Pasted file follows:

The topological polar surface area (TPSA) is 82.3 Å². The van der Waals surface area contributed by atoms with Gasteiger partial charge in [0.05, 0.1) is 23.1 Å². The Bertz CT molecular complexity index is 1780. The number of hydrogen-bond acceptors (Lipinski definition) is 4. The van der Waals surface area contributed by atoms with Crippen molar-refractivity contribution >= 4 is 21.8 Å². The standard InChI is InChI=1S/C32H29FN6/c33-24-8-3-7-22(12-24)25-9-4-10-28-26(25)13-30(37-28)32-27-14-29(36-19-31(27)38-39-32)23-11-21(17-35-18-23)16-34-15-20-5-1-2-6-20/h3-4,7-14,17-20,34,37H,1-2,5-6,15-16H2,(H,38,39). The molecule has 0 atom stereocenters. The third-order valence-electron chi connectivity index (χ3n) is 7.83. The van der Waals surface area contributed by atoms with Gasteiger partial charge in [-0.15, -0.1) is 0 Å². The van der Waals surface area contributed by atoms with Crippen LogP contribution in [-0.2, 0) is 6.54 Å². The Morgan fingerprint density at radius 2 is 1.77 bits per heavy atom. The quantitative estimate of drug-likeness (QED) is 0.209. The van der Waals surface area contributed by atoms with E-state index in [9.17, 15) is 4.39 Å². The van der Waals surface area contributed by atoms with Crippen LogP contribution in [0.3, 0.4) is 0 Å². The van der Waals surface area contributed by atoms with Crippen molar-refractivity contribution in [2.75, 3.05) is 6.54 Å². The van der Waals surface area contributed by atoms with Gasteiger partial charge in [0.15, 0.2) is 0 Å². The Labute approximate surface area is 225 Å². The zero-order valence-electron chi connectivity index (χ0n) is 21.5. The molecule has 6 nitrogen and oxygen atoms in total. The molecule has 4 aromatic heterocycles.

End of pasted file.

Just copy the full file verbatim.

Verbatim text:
The topological polar surface area (TPSA) is 82.3 Å². The van der Waals surface area contributed by atoms with Gasteiger partial charge in [0.05, 0.1) is 23.1 Å². The Bertz CT molecular complexity index is 1780. The number of hydrogen-bond acceptors (Lipinski definition) is 4. The van der Waals surface area contributed by atoms with Crippen molar-refractivity contribution >= 4 is 21.8 Å². The standard InChI is InChI=1S/C32H29FN6/c33-24-8-3-7-22(12-24)25-9-4-10-28-26(25)13-30(37-28)32-27-14-29(36-19-31(27)38-39-32)23-11-21(17-35-18-23)16-34-15-20-5-1-2-6-20/h3-4,7-14,17-20,34,37H,1-2,5-6,15-16H2,(H,38,39). The molecule has 0 atom stereocenters. The third-order valence-electron chi connectivity index (χ3n) is 7.83. The van der Waals surface area contributed by atoms with Gasteiger partial charge in [-0.15, -0.1) is 0 Å². The van der Waals surface area contributed by atoms with Crippen LogP contribution in [-0.2, 0) is 6.54 Å². The Morgan fingerprint density at radius 2 is 1.77 bits per heavy atom. The quantitative estimate of drug-likeness (QED) is 0.209. The van der Waals surface area contributed by atoms with E-state index in [9.17, 15) is 4.39 Å². The van der Waals surface area contributed by atoms with Crippen LogP contribution in [0.3, 0.4) is 0 Å². The van der Waals surface area contributed by atoms with Crippen molar-refractivity contribution in [2.75, 3.05) is 6.54 Å². The van der Waals surface area contributed by atoms with Gasteiger partial charge in [0.15, 0.2) is 0 Å². The Labute approximate surface area is 225 Å². The zero-order valence-electron chi connectivity index (χ0n) is 21.5. The molecule has 6 nitrogen and oxygen atoms in total. The molecule has 4 aromatic heterocycles.